What a year! A rally in stocks, an economic recovery, new social interventions. What does 2018 hold? To find out, I reached out to some smart young analysts to put in their predictions. They were generous enough to put in submissions despite the short notice and I am grateful to them for taking the time. As usual, I add my predictions in the end. This is the third time I’m doing this on CediTalk after the predictions in 2016 and 2015. Do you agree with the predictions? Have any thoughts? Drop them in the comments. Enjoy!
Bassit Abdul- Rahman
Bio: Operation support analyst at GCB (E-banking department) and occasionally interested in the capital markets.
With the increase in capital requirements for banks to 400 million, its observed only one bank (GCB) meets this new requirement, I expect that, this creates some opportunities for banks and investors to consider mergers and acquisitions to enable them be able to partake in big ticket transactions. Can further boost profitability in the banking sector and the economy at large.
The tax stamp policy is to kick off next year and the already introduced paperless system at Ghana Ports and Harbors Authority, I expect to see improving tax administration by reducing revenue leakages medium term. Also there is a possibility we can see the relaunch of the national identification and the digital address system already in place should aid in the revenue collection by the GRA to broaden the tax base. This can also go a long way to improve simplicity in the retail banking space.
We are also seeing a resurgence in the performance of the GSE after two years of negative returns due to improving macroeconomic fundamentals which impacted this said resurgence. I expect this to continue next year due to the GDP estimated at about 8.4%. The consistent decline of interest rates in the money market should push investor focus to the equities market.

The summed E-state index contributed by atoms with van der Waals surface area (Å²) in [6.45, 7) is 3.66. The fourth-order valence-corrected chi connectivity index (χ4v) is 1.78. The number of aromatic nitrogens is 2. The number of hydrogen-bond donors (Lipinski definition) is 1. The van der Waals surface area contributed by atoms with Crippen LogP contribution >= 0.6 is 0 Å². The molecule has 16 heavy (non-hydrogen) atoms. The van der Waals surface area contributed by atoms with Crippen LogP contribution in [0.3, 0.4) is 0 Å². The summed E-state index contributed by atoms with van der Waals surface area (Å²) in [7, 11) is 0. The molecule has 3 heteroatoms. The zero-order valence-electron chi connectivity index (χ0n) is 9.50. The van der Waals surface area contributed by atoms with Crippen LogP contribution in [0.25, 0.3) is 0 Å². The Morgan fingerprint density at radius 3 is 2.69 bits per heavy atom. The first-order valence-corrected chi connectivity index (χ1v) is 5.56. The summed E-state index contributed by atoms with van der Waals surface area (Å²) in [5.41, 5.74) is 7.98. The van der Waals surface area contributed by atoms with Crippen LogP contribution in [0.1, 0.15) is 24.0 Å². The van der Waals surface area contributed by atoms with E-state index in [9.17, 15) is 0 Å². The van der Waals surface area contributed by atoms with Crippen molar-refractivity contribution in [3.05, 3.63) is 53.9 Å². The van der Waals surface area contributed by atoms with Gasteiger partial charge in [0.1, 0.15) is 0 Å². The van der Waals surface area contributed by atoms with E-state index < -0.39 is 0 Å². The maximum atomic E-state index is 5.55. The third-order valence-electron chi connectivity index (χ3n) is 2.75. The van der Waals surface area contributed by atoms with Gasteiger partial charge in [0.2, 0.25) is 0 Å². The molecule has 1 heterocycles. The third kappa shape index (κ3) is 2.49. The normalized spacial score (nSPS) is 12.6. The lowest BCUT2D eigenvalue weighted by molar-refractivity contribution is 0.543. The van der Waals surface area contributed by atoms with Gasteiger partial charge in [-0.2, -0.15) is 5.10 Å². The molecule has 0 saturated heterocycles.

Mohammed Tawfiq Bidder
Bio: Mohammed Tawfiq Bidder is a farmer and Head of Research and Development at SuCes Hub Consult.
I agree with the many reputable institutions including the World Bank‘s positive forecast of Ghana’s economy in 2018.
Perhaps the most important indicator of the health of the economy for most Ghanaians is employment. Employment should surge as government’s policies on boosting employment begin fruition.
I expect government’s policies to reduce business costs to offset the effects of the ever weak cedi. This coupled with low food inflation as a dividend of government’s Planting for Food and Jobs programme should make life less expensive for the average consumer.
The downward trend of inflation and interest rates coupled with bank’s readiness to meet the BoG minimum capital requirement as soon as possible should make available more capital for investments. Stock prices should also inch higher.
Bio: David Quartey is a Service Personnel at Institute of Statistical, Social and Economic Research (ISSER). He’s a self-taught R programmer and writes about Ghana-related issues at https://medium.com/simpleeconomics
For 2018, increasing oil revenues will prove a challenge as maintenance work on some FPSOs commences, stifling oil-induced growth. Medium term inflation target of 8±2% should be within reach as inflation expeditions dampen and business confidence in the economy increases. If tariffs are reduced as the 2018 Budget anticipates, industries will see some growth. With lower tariffs, electricity demand will increase to mop up surplus electricity generated but we will see power distributors like Electricity Company of Ghana (ECG) finance issues deepen. Banks will merge to meet the new capital requirement. Government spending will be more loose in 2018, after the administration’s first year in office.
Bio: Baroness is a Technology Consultant with a passion for finance and technology. She is currently studying an International Business MSc and regularly writes about personal finance to encourage young people to save and invest wisely. Accra is always on her mind so you can find her talking about her life in London and Accra on her podcast ACC to LDN.